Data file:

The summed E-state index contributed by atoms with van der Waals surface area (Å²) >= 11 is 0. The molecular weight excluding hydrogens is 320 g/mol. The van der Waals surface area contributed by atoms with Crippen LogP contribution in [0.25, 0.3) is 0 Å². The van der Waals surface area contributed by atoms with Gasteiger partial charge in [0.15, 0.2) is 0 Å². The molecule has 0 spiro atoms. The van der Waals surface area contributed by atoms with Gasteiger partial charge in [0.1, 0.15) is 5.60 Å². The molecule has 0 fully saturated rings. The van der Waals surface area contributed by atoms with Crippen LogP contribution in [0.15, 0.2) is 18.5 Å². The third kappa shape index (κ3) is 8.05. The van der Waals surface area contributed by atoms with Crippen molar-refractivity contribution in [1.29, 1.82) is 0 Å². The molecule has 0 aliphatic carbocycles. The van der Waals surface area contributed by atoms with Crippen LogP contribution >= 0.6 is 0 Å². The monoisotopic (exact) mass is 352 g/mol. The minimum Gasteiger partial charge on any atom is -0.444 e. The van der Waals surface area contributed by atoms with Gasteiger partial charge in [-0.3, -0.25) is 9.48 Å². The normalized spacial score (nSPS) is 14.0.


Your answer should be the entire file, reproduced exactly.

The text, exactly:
The summed E-state index contributed by atoms with van der Waals surface area (Å²) >= 11 is 0. The molecular weight excluding hydrogens is 320 g/mol. The van der Waals surface area contributed by atoms with Crippen LogP contribution in [0.25, 0.3) is 0 Å². The van der Waals surface area contributed by atoms with Gasteiger partial charge in [0.15, 0.2) is 0 Å². The molecule has 0 spiro atoms. The van der Waals surface area contributed by atoms with Gasteiger partial charge in [0.1, 0.15) is 5.60 Å². The molecule has 0 fully saturated rings. The van der Waals surface area contributed by atoms with Crippen LogP contribution in [0.15, 0.2) is 18.5 Å². The third kappa shape index (κ3) is 8.05. The van der Waals surface area contributed by atoms with Crippen molar-refractivity contribution in [1.29, 1.82) is 0 Å². The molecule has 0 aliphatic carbocycles. The van der Waals surface area contributed by atoms with Crippen LogP contribution >= 0.6 is 0 Å². The monoisotopic (exact) mass is 352 g/mol. The minimum Gasteiger partial charge on any atom is -0.444 e. The van der Waals surface area contributed by atoms with Gasteiger partial charge in [-0.3, -0.25) is 9.48 Å². The normalized spacial score (nSPS) is 14.0.